Perhaps you’re less easily shocked than I am, but the point is, these results defy the survey results in which almost everybody claimed that race was not a factor in their decision. You might also think, “well, I know we have some pretty racist areas in the deep South that are probably skewing those results.” Nope. Based on Stephens-Davidowitz’s research, the real racial divide in America is less about North v. South and more about East v. West. Upstate New York, western Pennsylvania, and eastern Ohio had some of the highest racist search rates. Locations with a high percentage of Democrats were just as likely to reveal racist searches than places with high percentage of Republicans. If you look at a map of racist search data from the 2008 election, it looks remarkably similar to the map of Trump support in 2016. Given the current political and social climate, I’m curious about whether Stephens-Davidowitz will do an update on his racism hypothesis. Are some of the people who are currently marching for social justice and posting BLM on their Facebook pages secretly searching for racist jokes online? I sincerely hope not, but it would be an interesting study.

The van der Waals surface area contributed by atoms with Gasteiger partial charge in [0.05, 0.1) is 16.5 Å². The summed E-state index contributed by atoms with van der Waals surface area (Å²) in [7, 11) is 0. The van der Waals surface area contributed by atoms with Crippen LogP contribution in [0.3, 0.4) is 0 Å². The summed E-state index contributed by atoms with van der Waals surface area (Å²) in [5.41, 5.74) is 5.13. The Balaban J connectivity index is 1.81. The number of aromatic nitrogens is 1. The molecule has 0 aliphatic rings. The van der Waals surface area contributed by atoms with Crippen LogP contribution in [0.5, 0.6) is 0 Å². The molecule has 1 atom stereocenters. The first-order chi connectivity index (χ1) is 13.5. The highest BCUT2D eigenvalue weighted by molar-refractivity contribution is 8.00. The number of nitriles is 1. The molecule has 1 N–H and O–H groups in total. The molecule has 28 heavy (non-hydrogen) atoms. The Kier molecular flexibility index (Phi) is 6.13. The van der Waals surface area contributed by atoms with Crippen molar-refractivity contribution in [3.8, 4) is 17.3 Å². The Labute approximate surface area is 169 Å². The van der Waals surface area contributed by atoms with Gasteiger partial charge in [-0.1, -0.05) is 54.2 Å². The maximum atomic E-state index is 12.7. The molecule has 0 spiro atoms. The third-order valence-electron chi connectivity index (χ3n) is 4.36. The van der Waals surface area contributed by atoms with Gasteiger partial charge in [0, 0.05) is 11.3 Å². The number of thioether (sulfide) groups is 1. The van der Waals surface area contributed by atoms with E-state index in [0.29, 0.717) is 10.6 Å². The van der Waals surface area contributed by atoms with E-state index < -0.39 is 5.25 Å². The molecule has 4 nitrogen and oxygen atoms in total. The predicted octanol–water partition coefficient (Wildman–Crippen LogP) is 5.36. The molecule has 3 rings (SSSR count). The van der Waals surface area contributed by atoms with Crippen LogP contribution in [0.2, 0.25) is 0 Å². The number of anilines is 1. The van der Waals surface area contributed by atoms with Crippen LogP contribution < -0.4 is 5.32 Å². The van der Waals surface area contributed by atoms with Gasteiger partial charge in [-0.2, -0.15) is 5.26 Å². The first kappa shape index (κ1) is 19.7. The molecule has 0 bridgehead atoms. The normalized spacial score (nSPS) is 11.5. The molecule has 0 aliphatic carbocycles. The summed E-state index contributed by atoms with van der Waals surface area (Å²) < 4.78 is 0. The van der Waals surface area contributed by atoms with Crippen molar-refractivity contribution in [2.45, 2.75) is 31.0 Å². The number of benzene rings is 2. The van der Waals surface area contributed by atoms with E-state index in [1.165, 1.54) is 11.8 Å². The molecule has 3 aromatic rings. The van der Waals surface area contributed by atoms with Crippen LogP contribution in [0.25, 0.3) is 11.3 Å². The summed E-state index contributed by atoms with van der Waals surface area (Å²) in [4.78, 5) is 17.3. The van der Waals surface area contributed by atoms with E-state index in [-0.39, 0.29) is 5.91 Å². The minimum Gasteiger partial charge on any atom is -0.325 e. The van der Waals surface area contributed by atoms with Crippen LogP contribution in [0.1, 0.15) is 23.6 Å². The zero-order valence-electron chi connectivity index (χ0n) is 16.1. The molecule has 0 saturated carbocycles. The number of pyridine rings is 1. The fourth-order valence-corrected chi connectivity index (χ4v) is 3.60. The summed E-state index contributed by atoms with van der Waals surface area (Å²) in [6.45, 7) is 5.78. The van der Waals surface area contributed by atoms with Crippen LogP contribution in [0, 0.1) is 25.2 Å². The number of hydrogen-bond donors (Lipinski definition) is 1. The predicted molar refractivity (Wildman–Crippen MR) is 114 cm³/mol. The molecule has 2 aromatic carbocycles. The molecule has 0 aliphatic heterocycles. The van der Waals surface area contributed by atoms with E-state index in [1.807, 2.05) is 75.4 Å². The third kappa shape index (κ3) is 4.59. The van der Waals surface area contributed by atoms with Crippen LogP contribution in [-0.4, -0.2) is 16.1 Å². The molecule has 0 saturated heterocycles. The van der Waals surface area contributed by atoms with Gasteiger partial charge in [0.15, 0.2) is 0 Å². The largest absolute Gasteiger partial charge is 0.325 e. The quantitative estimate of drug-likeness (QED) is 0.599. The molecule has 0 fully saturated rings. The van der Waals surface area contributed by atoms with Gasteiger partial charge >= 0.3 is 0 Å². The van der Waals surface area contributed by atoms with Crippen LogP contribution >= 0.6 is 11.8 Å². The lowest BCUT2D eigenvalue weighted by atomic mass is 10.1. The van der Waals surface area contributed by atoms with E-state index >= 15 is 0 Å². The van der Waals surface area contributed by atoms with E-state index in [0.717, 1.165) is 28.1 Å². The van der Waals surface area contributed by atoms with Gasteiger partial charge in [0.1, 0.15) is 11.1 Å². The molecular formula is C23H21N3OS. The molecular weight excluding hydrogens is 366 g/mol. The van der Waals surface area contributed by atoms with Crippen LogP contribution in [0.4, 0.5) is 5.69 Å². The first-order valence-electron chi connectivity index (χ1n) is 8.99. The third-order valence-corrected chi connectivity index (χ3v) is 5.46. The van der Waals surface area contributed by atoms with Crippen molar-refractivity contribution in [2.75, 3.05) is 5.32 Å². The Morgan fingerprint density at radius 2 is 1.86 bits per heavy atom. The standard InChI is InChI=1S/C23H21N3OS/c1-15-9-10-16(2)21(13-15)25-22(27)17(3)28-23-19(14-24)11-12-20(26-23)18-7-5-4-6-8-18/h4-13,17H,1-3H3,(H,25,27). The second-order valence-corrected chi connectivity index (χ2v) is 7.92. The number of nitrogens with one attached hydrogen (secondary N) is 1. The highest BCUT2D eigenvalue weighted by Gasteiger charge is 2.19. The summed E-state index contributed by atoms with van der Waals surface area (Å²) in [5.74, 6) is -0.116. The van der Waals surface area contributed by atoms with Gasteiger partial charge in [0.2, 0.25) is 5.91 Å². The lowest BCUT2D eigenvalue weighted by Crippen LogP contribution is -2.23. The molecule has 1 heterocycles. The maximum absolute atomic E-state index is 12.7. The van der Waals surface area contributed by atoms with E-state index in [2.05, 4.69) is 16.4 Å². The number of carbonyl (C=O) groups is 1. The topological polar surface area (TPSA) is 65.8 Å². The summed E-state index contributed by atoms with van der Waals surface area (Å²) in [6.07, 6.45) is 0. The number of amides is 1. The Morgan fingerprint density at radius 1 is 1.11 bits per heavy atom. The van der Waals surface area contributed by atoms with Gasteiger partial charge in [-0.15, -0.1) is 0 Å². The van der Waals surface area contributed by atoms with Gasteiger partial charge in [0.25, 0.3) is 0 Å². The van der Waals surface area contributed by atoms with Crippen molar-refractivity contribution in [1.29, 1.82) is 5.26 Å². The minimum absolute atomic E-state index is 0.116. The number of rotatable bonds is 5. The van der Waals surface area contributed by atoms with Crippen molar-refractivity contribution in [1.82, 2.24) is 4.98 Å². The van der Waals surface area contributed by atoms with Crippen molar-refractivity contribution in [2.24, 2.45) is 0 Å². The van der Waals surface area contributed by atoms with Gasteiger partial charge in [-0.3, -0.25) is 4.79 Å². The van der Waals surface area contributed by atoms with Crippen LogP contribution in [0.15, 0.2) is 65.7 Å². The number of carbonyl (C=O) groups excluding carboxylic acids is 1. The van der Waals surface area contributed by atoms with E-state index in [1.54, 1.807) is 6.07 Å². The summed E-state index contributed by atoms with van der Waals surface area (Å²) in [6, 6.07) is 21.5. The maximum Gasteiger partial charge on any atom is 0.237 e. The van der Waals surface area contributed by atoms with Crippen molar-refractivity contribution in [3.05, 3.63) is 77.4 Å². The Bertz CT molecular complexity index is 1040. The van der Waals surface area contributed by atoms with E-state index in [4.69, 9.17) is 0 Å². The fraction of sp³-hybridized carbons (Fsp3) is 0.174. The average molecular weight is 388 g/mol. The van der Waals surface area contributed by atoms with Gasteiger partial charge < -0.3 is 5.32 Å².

Speaking of Facebook, it’s no surprise that people lie on social media, right? I’ve often hypothesized based on anecdotal evidence that the people who gush the most about their marriages online might be the ones that are most in trouble, and search data might bear this out. On social media, the top terms that people use to describe their husbands are “the best,” “my best friend,” ” amazing,” “the greatest,” and “so cute.” Not terribly surprising, yet you might still be a little taken aback by the top Google searches related to “my husband.” These include “gay,” “a jerk,” “amazing,” (YAY!) “annoying,” and “mean.” I’m glad there’s at least one positive in there, but i’m a bit flummoxed about why you would even type “My husband is amazing” into Google. Looking for props? Who knows?